Can you believe how close this game was?
Heading into Sunday afternoon, the book on the Hawks was that they kill you with ball and player movement, force turnovers, outlast you with their depth, and pass up good plays to make great ones.
It worked for long stretches, and was totally absent in others. There’s no other way to put this: the Hawks let the Nets back into this game with uncharacteristic sloppiness. Open passes flew out-of-bounds for unforced turnovers. Kyle Korver, the three-point marksman to end all three-point marksmen, missed open looks down the stretch he expected to hit — you could tell by the way he bent over, dejected and frustrated, following the misses.
That’s not to say the Nets did nothing. Amidst boos, Joe Johnson found some looks for himself and others in the fourth, and Brook Lopez somehow found a double-double with play calls for him in the single digits. Thaddeus Young made some big shots.
But that’s also why this loss was a killer for Brooklyn’s hopes: they had the opportunities to put it away, in what would’ve been a colossal upset, and couldn’t close it out.
The best and worst of Deron Williams, neatly wrapped. Took three shot attempts in the first half and looked generally lethargic; if you buy that the Nets go as far as Williams will take them, the first few minutes were Williams and the Nets struggling to execute even basic offensive sets.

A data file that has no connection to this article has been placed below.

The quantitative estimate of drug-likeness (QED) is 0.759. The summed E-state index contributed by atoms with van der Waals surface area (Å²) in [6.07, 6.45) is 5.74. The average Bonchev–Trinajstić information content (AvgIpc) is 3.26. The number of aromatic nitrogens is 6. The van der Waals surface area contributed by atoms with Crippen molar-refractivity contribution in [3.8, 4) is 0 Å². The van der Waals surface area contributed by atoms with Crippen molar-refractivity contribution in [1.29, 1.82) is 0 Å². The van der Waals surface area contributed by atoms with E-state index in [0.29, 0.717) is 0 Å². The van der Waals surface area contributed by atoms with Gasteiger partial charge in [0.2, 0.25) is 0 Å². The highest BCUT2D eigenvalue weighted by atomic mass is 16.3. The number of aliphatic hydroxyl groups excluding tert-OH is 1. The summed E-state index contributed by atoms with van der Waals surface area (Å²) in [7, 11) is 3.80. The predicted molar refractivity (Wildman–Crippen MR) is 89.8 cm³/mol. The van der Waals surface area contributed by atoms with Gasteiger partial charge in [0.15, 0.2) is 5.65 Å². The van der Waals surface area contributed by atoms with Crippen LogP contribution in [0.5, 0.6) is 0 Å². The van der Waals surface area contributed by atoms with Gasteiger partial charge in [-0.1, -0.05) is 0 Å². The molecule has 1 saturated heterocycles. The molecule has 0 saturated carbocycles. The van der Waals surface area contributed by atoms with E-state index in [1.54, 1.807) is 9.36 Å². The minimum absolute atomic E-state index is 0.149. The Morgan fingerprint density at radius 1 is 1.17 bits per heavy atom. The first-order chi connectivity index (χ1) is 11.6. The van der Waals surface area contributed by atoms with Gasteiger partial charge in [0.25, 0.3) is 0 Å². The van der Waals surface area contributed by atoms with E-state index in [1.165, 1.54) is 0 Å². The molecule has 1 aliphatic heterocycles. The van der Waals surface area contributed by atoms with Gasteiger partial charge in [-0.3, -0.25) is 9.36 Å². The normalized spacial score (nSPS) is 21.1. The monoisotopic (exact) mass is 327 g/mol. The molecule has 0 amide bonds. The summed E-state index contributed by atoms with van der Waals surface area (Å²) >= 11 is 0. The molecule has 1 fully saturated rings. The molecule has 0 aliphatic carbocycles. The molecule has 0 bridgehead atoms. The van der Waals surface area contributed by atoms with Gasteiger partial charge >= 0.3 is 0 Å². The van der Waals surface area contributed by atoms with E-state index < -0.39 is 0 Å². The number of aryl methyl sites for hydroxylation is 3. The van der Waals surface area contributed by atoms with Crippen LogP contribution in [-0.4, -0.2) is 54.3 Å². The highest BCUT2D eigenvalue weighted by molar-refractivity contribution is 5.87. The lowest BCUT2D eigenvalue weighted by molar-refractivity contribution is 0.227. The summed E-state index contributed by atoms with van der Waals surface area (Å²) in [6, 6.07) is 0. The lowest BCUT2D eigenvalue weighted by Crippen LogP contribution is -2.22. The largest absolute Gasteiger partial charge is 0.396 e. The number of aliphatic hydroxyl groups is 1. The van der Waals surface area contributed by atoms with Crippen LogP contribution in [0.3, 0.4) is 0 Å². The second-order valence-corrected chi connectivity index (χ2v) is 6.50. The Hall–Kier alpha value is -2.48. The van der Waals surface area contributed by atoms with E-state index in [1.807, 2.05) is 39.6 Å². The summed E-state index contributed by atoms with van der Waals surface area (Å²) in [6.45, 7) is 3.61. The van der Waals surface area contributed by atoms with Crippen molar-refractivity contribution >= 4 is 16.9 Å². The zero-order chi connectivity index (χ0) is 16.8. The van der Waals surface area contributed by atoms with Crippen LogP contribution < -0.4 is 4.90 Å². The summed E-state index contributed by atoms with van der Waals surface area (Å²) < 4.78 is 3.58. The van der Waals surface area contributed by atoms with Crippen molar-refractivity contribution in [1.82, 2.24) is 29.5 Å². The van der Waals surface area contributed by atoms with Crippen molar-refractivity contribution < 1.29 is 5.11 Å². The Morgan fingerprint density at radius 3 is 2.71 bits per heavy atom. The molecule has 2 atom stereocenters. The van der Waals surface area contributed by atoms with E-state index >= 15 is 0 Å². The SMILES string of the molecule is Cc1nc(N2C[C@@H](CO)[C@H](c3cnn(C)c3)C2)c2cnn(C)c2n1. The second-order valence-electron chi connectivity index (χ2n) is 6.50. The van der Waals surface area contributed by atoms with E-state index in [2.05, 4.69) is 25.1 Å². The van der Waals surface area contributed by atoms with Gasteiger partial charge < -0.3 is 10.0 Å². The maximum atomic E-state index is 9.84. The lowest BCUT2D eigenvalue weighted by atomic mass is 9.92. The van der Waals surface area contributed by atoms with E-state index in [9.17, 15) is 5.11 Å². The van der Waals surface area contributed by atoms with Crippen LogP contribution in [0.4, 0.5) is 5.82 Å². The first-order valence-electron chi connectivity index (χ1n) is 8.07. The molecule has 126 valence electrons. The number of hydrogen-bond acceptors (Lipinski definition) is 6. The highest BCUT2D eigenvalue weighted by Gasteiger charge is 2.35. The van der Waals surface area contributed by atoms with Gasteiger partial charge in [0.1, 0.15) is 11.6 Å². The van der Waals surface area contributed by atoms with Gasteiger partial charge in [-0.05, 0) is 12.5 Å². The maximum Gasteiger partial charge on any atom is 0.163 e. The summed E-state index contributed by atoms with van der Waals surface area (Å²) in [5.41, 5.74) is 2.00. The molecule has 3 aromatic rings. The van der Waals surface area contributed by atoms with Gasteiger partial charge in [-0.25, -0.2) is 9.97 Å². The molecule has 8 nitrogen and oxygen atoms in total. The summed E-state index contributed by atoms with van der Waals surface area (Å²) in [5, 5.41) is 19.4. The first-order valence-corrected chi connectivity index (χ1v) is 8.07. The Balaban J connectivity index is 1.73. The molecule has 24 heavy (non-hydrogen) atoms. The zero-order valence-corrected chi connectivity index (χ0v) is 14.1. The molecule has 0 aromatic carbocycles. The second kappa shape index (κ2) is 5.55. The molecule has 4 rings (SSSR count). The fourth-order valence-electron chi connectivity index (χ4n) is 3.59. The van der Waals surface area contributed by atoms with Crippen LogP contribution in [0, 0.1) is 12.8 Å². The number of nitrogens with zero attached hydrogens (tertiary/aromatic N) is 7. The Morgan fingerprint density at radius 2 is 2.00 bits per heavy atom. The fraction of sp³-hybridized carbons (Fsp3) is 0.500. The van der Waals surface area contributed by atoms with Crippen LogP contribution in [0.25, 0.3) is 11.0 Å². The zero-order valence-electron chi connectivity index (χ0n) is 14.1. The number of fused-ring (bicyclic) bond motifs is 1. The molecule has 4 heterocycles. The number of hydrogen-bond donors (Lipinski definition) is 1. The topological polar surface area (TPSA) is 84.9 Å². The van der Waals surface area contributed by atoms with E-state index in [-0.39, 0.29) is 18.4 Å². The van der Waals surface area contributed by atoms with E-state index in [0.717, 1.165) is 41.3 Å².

A brief, exciting stretch early in the third quarter highlighted Williams at his best, creating shots for himself and converting open looks, and a slick out-of-bounds play gave Williams a corner 3 with under a minute left. But he was in the background in this one, a spot all too familiar.
Non-jump-shooting, aggressive Markel Brown! Also, benched after the first quarter Markel Brown.
The boos were endearing. The Iso-Joe mentality and rimmed-out threes were not. Major part of why the Nets were in the game late, but also why they struggled to regain the lead.
Young vs. Millsap is a surprisingly fun matchup, and Young showed off energy on both ends of the floor, highlighted by a put-back jam late in the fourth quarter. But he also struggled with Millsap’s physicality and converting looks inside.
The rare mega-double-double game that felt like it should’ve been much more.
In the first game of the playoffs, one of Brooklyn’s only advantages is the size and scoring touch of the giant man with a haircut, and… spend most of the first quarter avoiding him entirely and most of the game looking away from him.
The Nets have made a habit of getting Brook Lopez involved early, on a series of post-ups and pick-and-rolls with Deron Williams. That made it all the more staggering to see how little Lopez was involved in the team’s early offense, only scoring off put-backs and free throws for much of the first half.
The Hawks run an excellent defensive scheme, taking advantage of their quickness to keep a body on Lopez and recover to him after quickly showing on Brooklyn’s passive pick-and-roll attack. They also moved him out of position defensively on too many occasions.
His home-road shooting splits did not lie.